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    The Canadian Breeding Bird Census (BBC) Database contains data for 928 breeding bird plot censuses representing all known censuses of breeding birds carried out in Canada during the period 1929–1993. The 928 records in the database represent 640 unique census plots located in all provinces and territories, except Prince Edward Island. The BBC, which was replaced by the current Breeding Bird Survey, is one of the longest-running surveys of bird populations in North America, and was designed to help determine abundance and distribution patterns of bird species. An important feature of the BBC Database is the habitat data associated with each census plot. The most prevalent vegetation species in different layers (canopy, shrub and ground cover) were recorded to reflect the assumption that birds respond principally to vegetative structure.

  • CanCoast is a geospatial database of the physical characteristics of Canada's marine coasts. It includes both feature classes that are not expected to change through time, and feature classes that are expected to change as climate changes. CanCoast includes: wave-height change with sea ice (early and late 21st century); sea-level change (early and late century); ground ice content; coastal materials; tidal range; and backshore slope. These are mapped to a common high-resolution shoreline and used to calculate indices that show the coastal sensitivity of Canada's marine coasts in modelled early and late 21st century climates.

  • CanCoast is a geospatial database of the physical characteristics of Canada's marine coasts. It includes both feature classes that are not expected to change through time, and feature classes that are expected to change as climate changes. CanCoast includes: wave-height change with sea ice (early and late 21st century); sea-level change (early and late century); ground ice content; coastal materials; tidal range; and backshore slope. These are mapped to a common high-resolution shoreline and used to calculate indices that show the coastal sensitivity of Canada's marine coasts in modelled early and late 21st century climates.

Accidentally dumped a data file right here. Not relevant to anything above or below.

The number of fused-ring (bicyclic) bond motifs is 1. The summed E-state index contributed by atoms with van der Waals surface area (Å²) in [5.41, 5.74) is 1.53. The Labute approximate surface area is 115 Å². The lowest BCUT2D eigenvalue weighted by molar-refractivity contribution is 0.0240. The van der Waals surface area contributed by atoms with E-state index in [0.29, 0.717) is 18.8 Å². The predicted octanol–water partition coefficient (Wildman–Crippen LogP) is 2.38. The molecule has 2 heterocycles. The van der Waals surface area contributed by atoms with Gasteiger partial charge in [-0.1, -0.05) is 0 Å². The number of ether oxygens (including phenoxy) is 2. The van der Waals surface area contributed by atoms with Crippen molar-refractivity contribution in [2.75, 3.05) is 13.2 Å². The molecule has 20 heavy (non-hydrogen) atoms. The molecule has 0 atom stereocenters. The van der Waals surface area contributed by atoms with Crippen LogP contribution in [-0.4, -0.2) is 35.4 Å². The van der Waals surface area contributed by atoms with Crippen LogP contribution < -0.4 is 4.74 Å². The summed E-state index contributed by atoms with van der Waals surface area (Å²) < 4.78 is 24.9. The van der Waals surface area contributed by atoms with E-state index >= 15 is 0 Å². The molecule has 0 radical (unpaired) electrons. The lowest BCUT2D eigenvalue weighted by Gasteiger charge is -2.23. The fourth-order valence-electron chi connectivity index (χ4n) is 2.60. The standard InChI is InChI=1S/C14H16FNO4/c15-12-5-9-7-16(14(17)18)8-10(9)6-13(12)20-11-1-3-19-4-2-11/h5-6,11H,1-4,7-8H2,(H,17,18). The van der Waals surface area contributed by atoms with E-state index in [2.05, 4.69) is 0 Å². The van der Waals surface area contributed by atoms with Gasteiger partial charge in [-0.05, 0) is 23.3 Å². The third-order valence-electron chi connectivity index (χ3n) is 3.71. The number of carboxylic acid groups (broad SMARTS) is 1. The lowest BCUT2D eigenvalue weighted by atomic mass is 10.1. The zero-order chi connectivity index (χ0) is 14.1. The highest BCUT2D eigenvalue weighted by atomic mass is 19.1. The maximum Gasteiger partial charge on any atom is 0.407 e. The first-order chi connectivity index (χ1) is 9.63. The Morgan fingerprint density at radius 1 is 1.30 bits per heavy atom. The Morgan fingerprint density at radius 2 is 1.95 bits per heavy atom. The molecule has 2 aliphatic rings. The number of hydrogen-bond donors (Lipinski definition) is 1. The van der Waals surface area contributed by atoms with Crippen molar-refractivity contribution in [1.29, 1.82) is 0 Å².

• CanCoast is a geospatial database of the physical characteristics of Canada's marine coasts. It includes both feature classes that are not expected to change through time, and feature classes that are expected to change as climate changes. CanCoast includes: wave-height change with sea ice (early and late 21st century); sea-level change (early and late century); ground ice content; coastal materials; tidal range; and backshore slope. These are mapped to a common high-resolution shoreline and used to calculate indices that show the coastal sensitivity of Canada's marine coasts in modelled early and late 21st century climates.

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    Í gögnunum er að finna upplýsingar um staðsetningu og umfang verndarsvæða í byggð sem ráðherra hefur staðfest í samræmi við lög nr. 87/2015 um verndarsvæði í byggð. Markmið laganna er að stuðla að varpveislu og vernd byggðar sem hefur sögulegt gildi.